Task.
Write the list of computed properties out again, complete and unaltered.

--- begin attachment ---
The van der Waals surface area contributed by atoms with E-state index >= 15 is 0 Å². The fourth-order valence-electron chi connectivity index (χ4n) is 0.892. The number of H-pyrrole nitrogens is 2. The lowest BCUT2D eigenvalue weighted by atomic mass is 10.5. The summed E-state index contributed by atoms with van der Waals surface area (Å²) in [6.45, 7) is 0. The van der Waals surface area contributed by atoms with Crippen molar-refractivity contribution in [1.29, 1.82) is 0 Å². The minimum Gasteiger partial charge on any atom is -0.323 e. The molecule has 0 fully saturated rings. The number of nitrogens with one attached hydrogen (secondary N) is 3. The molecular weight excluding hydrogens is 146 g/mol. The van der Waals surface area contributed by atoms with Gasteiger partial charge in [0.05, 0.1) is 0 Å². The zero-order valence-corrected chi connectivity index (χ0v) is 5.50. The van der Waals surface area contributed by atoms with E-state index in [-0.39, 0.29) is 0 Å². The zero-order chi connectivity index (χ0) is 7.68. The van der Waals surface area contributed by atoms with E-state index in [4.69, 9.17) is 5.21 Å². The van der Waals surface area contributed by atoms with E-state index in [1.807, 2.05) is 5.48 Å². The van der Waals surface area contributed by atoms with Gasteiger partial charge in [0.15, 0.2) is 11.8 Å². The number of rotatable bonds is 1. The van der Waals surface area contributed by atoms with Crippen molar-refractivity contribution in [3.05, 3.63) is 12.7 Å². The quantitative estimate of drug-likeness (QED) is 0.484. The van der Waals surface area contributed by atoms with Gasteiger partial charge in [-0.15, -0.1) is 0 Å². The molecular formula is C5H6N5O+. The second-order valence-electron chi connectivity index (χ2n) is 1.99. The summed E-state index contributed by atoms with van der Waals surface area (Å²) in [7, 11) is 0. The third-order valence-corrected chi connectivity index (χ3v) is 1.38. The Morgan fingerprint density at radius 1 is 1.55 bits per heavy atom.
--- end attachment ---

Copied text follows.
The van der Waals surface area contributed by atoms with E-state index >= 15 is 0 Å². The fourth-order valence-electron chi connectivity index (χ4n) is 0.892. The number of H-pyrrole nitrogens is 2. The lowest BCUT2D eigenvalue weighted by atomic mass is 10.5. The summed E-state index contributed by atoms with van der Waals surface area (Å²) in [6.45, 7) is 0. The van der Waals surface area contributed by atoms with Crippen molar-refractivity contribution in [1.29, 1.82) is 0 Å². The minimum Gasteiger partial charge on any atom is -0.323 e. The molecule has 0 fully saturated rings. The number of nitrogens with one attached hydrogen (secondary N) is 3. The molecular weight excluding hydrogens is 146 g/mol. The van der Waals surface area contributed by atoms with Gasteiger partial charge in [0.05, 0.1) is 0 Å². The zero-order valence-corrected chi connectivity index (χ0v) is 5.50. The van der Waals surface area contributed by atoms with E-state index in [-0.39, 0.29) is 0 Å². The zero-order chi connectivity index (χ0) is 7.68. The van der Waals surface area contributed by atoms with E-state index in [4.69, 9.17) is 5.21 Å². The van der Waals surface area contributed by atoms with E-state index in [1.807, 2.05) is 5.48 Å². The van der Waals surface area contributed by atoms with Gasteiger partial charge in [0.15, 0.2) is 11.8 Å². The number of rotatable bonds is 1. The van der Waals surface area contributed by atoms with Crippen molar-refractivity contribution in [3.05, 3.63) is 12.7 Å². The quantitative estimate of drug-likeness (QED) is 0.484. The van der Waals surface area contributed by atoms with Gasteiger partial charge in [-0.15, -0.1) is 0 Å². The molecular formula is C5H6N5O+. The second-order valence-electron chi connectivity index (χ2n) is 1.99. The summed E-state index contributed by atoms with van der Waals surface area (Å²) in [7, 11) is 0. The third-order valence-corrected chi connectivity index (χ3v) is 1.38. The Morgan fingerprint density at radius 1 is 1.55 bits per heavy atom.